Post-Watford

I was just emailing a friend who supports Stoke City and explaining that it’s apparently harder to blog when you’re winning 3, 4 and 5 every week than it is to churn out reams of doom when you’re lurking around the relegation line.  Derby fans are loving it at the moment – but what do you write?

I’m not sure I’m psychologically geared for success. All these brilliant, brilliant goals, the style of play, the superiority, the talent. It may well not last through the whole season – our luck might turn, the young players might need a bit more help than is currently available, Robbie Savage might start to struggle to play as much as he did last season and there is still no long-term replacement for Rob Hulse – but the important thing is that the curve is upwards and the pattern is improvement. This run of form is the first flowering of Nigel Clough‘s Derby.  Who knows where it will end?

When Clough was appointed, there were plenty of people who were concerned by his lack of league management experience. The ‘non-league Nigel’ jibes of Forest fans were shamefully taken up by some of his nay-sayers as Derby struggled to cope with an epic injury crisis last season.  Three consecutive home defeats in the bleakest of midwinters, the last by Scunthorpe, 4-1, could have triggered the board to panic and sack him. It’s possible that their lack of experience of English football – who the hell would they appoint? – saved Nigel then, but an upturn in performances saw us safe in the end.

Nobody could have predicted that the coaching staff would get together over the summer, overhaul the tactical system and bring in two absolutely cracking young English players – James Bailey and John Brayford – plus two gifted foreign technicians – Tomasz Cywka and Alberto Bueno – thus radically reinventing a Derby County side which had lacked on-field cohesion or purpose since the promotion season of 2006/7.  And crucially, although the Billy Davies way produced winning football, the Clough way is infinitely more entertaining. The players are young and have ability, the fans love them and the team has not been assembled by overspending in a way that would threaten the mid to long-term future of the club.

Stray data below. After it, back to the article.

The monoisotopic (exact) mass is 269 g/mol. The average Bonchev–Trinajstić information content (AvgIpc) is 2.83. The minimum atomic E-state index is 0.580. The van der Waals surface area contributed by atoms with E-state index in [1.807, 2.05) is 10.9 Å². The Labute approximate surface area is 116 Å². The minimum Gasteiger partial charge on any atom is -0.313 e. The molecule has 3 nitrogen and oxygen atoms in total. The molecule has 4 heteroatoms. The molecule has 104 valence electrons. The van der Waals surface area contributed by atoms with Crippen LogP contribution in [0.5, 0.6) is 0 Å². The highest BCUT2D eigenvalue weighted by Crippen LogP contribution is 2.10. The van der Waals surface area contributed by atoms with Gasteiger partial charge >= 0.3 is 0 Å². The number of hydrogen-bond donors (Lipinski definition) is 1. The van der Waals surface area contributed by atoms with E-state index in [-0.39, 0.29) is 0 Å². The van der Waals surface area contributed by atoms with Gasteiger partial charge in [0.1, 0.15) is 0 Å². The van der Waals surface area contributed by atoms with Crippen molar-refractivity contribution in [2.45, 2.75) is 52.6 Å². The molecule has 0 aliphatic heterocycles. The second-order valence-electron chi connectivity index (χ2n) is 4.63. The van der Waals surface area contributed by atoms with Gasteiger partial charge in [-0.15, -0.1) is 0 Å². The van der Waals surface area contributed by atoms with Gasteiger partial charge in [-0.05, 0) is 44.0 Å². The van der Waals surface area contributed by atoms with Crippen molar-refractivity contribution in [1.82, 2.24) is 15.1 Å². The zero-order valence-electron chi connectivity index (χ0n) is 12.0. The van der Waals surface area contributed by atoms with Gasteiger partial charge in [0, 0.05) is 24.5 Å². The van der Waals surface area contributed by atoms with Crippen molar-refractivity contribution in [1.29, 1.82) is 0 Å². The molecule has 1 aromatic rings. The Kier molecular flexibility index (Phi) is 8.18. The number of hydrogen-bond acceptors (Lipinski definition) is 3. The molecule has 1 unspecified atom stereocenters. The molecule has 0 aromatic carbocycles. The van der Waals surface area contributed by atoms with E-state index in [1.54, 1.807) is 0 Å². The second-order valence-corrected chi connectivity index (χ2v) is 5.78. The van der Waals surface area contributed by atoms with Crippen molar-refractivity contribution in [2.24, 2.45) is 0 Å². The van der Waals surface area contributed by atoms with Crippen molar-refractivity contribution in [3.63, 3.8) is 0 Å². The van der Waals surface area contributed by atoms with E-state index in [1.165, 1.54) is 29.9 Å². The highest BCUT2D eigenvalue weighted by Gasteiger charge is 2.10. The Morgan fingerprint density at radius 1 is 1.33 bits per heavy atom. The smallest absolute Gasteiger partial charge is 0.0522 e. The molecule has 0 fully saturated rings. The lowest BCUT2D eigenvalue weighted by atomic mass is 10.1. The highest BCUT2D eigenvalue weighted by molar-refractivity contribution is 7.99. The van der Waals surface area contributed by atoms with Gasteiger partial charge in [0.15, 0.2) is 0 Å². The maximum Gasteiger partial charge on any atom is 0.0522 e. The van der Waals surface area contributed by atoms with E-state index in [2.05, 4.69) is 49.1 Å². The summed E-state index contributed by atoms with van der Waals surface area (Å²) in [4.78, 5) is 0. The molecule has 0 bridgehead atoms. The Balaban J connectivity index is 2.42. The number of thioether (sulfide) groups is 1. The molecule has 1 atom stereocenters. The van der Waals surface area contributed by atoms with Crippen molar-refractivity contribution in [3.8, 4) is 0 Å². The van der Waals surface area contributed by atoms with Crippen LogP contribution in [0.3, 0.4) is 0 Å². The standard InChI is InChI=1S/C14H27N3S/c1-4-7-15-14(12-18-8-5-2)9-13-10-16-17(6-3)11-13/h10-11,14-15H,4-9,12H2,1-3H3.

When Clough was touted as a possible replacement for Paul Jewell, I posted on a forum (I know, I know – I don’t do it any more) that I thought he would be a great appointment. I  immediately found myself in a minority of one. In rubbishing the suggestion, one usually sensible commentator cited Clough’s lack of top level experience and then astounded me by saying, ‘I want Paul Ince’ – Ince was, at the time, manager of MK Dons, with only a prior short spell at Macclesfield Town behind him. Clough, I pointed out, was actually far more experienced than Ince, who went on to a disastrous spell at Blackburn Rovers and ended up back with the Dons.

What attracted me to Clough as a candidate was the work he had done at Burton Albion.  OK and the name a bit, too. But think about it – Clough had played for England and at the top level for most of his career. His knowledge, experience and contacts put him in a position to apply for jobs at a higher level, but he’d never done it. He and his family lived in this area and I would suggest that here is a man who put his family first and didn’t want to uproot them for the sake of his work.

Even after he managed Burton to a draw with Manchester United in the FA Cup, helping the Brewers to move to their smashing new stadium in the process, he was not tempted away until finally, after he had taken the club to the brink of promotion to the Football League, the opportunity to move up to Derby came.

The impact of his long tenure at Burton is something that I sincerely hope he can duplicate at Derby, because if he can, the club will without a doubt end up as an established force in the Premier League.  This will take seasons, but Clough has certainly bought himself plenty more time with the current, scintillating run of form.

There will be bumps and bruises and he has made mistakes, but you know for a fact that a promoted Clough-drilled side would not capitulate as pathetically as the Davies / Jewell shower of 2007/8.  Anyway, it’s important not to get ahead of yourself. It’s impossible to predict the future, but at least we finally have the right man at the helm.

Further reading: – http://www.timesonline.co.uk/tol/sport/columnists/paul_kimmage/article7094182.ece

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1 Response to Post-Watford

  1. Rob says:

    For me the key thing of this run of form is that it lends weight to Nigel’s long-held argument that if he can keep a settled team and have the majority of his first choice players fit then we will get results. If our form dips I hope it will be down to injuries again, rather than teams getting wise to our style and kicking us off the park (a la the Sheff Utd debacle)

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